- File Size: 4988 KB
- Print Length: 497 pages
- Simultaneous Device Usage: Unlimited
- Publisher: Bard Books, a subsidiary of Myrddin Publishing Group; 2 edition (April 23, 2015)
- Publication Date: April 23, 2015
- Sold by: Amazon.com Services LLC
- Language: English
- ASIN: B00WLLH92I
- Text-to-Speech: Enabled
- Word Wise: Enabled
- Lending: Enabled
- Amazon Best Sellers Rank: #919,838 Paid in Kindle Store (See Top 100 Paid in Kindle Store)
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Overall I enjoyed the story and think that with a little more editing of dialogue and work it could be really great. I would be more than willing to read other work by the author, especially a sequel or prequel to this one.
The concepts are amazing and the language is that if a deft master. I also love the friendships between the characters, as well as the portrait of a happy marriage between Aolyn and her husband.
Top international reviews
Edwin is a simple lad raised on a farm and enjoying an inexplicable attractiveness to the ladies. One seminal day his father tricks him into passing through a portal into one of the other worlds called Neveyah. Here a healer, Marya, has been kidnapped by a thoroughly evil high priest, Stefyn D'Mal. Edwin is recruited by a bunch of temple-mages to journey on a mission to rescue her from her captivity in the Tower of Bones.
What follows is well structured and engaging heroic fantasy with detailed magic and world building. Japserson creates a believable system of magic, which we learn through the experiences of Edwin who has an unusual gift in mastering both healing and battle magic. His own redefinition of the manipulation of magical forces is a key plotline in the novel, and a valuable weapon as they challenge the despicable D'Mal.
I had mixed feelings about the characters. I really enjoyed the range of characters presented--Edwin is a likeable and well-rounded hero, with interesting moralising and suitable soul-searching as he comes to accept his part I the bigger picture. In a lot of ways he reminded me of Garion in the Belgariad the backdrop of the quest allowing us greater insight into his own coming of age. In fact there is a lot of Eddings' influence in this work (a good thing in my opinion), both in the quest, the influence of the gods, the coming of age, and the linear style of narrative.
The main bad guy, Baron D'Mal, is a fabulous creation. Handsome, psychopathic, bizarrely polite and organised, he is deliciously insane due to the manifestation of his deity through his mind. His magic allows him powers of suggestion and control, and it is this danger that means the quartet of mages must resort to an intricate plan in order to rescue Marya.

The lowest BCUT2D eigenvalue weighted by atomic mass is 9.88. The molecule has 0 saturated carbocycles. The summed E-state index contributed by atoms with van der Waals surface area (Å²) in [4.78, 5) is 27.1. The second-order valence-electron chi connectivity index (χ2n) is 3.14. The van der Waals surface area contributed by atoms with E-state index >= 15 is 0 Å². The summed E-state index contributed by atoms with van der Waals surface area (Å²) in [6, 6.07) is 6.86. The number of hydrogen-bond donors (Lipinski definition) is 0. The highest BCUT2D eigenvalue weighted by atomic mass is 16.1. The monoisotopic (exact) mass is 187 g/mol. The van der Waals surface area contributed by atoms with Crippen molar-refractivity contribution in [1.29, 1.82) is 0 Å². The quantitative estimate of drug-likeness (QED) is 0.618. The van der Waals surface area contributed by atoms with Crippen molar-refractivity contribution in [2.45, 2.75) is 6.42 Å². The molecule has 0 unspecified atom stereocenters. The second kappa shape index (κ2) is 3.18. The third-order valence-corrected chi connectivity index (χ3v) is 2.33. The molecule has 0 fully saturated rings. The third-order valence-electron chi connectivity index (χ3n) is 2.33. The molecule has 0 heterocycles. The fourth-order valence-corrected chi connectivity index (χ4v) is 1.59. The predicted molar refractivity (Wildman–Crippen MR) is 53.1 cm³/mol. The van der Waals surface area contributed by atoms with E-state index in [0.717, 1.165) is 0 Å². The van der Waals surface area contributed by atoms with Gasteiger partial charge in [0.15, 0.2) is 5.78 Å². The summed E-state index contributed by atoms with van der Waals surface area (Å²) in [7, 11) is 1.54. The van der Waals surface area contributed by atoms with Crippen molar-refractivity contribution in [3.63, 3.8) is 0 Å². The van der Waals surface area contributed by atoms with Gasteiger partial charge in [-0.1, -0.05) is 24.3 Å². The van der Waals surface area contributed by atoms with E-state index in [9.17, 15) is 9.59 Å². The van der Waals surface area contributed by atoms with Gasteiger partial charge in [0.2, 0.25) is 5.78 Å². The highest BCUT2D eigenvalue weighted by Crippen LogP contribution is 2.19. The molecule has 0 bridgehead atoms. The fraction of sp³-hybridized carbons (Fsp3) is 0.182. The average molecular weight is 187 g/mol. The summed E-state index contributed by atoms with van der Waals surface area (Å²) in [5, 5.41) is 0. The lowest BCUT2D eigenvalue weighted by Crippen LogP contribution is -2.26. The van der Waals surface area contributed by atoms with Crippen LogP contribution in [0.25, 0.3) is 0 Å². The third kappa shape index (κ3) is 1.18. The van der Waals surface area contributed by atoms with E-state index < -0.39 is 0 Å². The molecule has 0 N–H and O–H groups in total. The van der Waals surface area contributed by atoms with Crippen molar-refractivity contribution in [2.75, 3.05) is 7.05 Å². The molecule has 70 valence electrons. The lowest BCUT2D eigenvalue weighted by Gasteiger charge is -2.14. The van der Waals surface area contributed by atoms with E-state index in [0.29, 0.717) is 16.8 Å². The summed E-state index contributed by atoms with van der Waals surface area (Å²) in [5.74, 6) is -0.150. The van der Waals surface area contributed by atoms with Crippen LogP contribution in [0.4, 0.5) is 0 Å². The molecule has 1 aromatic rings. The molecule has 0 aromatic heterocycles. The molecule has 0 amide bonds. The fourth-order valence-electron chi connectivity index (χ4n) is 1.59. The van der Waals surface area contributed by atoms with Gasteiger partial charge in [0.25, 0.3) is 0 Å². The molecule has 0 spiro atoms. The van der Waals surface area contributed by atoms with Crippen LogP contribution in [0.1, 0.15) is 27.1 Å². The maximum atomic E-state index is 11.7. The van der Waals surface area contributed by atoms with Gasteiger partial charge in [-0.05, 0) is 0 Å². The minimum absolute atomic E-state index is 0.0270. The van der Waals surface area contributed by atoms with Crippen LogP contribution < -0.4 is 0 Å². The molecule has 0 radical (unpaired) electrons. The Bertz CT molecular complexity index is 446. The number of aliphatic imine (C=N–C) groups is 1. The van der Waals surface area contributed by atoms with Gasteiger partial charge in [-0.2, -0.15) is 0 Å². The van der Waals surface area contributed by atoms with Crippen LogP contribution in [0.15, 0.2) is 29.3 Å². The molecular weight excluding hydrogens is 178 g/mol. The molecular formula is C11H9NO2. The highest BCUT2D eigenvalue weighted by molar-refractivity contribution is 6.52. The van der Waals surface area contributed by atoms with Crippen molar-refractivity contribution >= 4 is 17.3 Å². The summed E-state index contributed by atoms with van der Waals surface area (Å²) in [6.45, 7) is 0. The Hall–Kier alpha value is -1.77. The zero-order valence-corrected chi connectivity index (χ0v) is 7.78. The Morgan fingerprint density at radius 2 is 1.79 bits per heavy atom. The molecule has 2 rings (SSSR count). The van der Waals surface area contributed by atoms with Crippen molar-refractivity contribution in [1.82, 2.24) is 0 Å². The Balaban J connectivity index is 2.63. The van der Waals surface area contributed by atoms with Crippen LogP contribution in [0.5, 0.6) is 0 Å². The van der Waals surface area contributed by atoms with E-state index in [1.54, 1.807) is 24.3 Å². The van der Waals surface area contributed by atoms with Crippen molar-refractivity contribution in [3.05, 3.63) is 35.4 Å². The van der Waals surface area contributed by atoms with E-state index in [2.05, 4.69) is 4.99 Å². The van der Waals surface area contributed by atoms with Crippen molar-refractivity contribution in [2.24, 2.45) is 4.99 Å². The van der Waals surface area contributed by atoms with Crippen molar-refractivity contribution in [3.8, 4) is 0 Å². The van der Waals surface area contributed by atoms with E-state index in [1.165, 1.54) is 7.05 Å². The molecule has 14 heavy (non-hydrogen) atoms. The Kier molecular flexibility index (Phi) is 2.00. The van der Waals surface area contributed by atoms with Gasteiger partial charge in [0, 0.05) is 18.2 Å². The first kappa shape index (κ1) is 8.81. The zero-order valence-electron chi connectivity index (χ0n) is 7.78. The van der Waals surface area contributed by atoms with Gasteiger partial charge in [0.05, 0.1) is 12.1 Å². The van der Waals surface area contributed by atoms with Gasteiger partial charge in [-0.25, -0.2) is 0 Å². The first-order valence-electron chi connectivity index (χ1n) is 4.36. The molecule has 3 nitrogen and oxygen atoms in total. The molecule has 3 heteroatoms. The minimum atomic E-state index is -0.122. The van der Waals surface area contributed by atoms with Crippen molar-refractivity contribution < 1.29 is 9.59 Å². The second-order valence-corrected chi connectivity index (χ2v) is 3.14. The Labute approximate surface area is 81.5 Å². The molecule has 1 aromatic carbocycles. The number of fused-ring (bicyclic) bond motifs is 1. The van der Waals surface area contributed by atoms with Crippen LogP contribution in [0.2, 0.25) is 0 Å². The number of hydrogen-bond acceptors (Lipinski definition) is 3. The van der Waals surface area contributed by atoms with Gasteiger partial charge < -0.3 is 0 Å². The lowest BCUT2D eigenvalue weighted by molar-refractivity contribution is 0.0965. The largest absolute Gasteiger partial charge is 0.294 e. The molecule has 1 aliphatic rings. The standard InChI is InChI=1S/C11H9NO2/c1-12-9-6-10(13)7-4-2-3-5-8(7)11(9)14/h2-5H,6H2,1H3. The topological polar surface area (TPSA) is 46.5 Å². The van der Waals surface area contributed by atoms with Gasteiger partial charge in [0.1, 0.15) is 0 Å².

The supporting cast are a curious bunch: Cristoph, the healer, is Edwin's patron and develops a crush on his pupil. His own tragic past is sensitively handled, although I would have welcomed more exploration of it in the book. The battle mage couple, Aeolyn and Friedr, are also Edwin's instructors in swords-craft and battle-magic. It was refreshing having a married couple as characters in a fantasy book, although I think more dramatic tension could have been derived from their relationships. In fact if I had one minor grizzle about the book it was that the four mages seemed to get on far too well, almost all the time. Their dialogue is very courteous and they are so lovely to each other during some extremely stressful moments. I'd have perhaps welcomes a little more frission--maybe a few domestics!
It is a minor quibble and Jasperson handles topics such as rape, abuse, torture and insanity with skill and empathy such that despite the occasional heaviness of the subject matter it never feels too much, or excessive, or dark. That is a sign of real skill, and I look forward to reading the sequel to this book, The Forbidden Road, very soon.
The author wove an interesting story with some very unique elements that I'd not come across before. Her world-building was cleverly done in such a way that she made it believable and her descriptions were so good you could easily picture each area the characters found themselves in, particularly in and around Mal Evol .
Her magic system was well thought out and again used inimitable components that were surprising.
Her characters were designed with exceptional depth; I found the main four protagonists extremely likeable and rooted for them when they faced their trials and tribulations. I loved the way the relationships intertwined and how a novice mage (Edwin) became like a brother to those involved in the quest with him, and ended up instructing his teachers and mentors.
The antagonist was skilfully crafted, both in terms of description and the depths of his depravity. His magic system was different to that of the protagonists which made for an interesting twist. She built the tension well at the appropriate points and I certainly did not see the curve ball coming at the end.
The snippets of back story interlaced well, provided clarity to some of the unfolding events and were by no means overdone or overlong.
On the downside, I did find a few minor errors in the text, but they didn't spoil the pleasure of reading the book.
In conclusion, Tower of Bones was an enjoyable and entertaining read and I wouldn't hesitate to recommend it.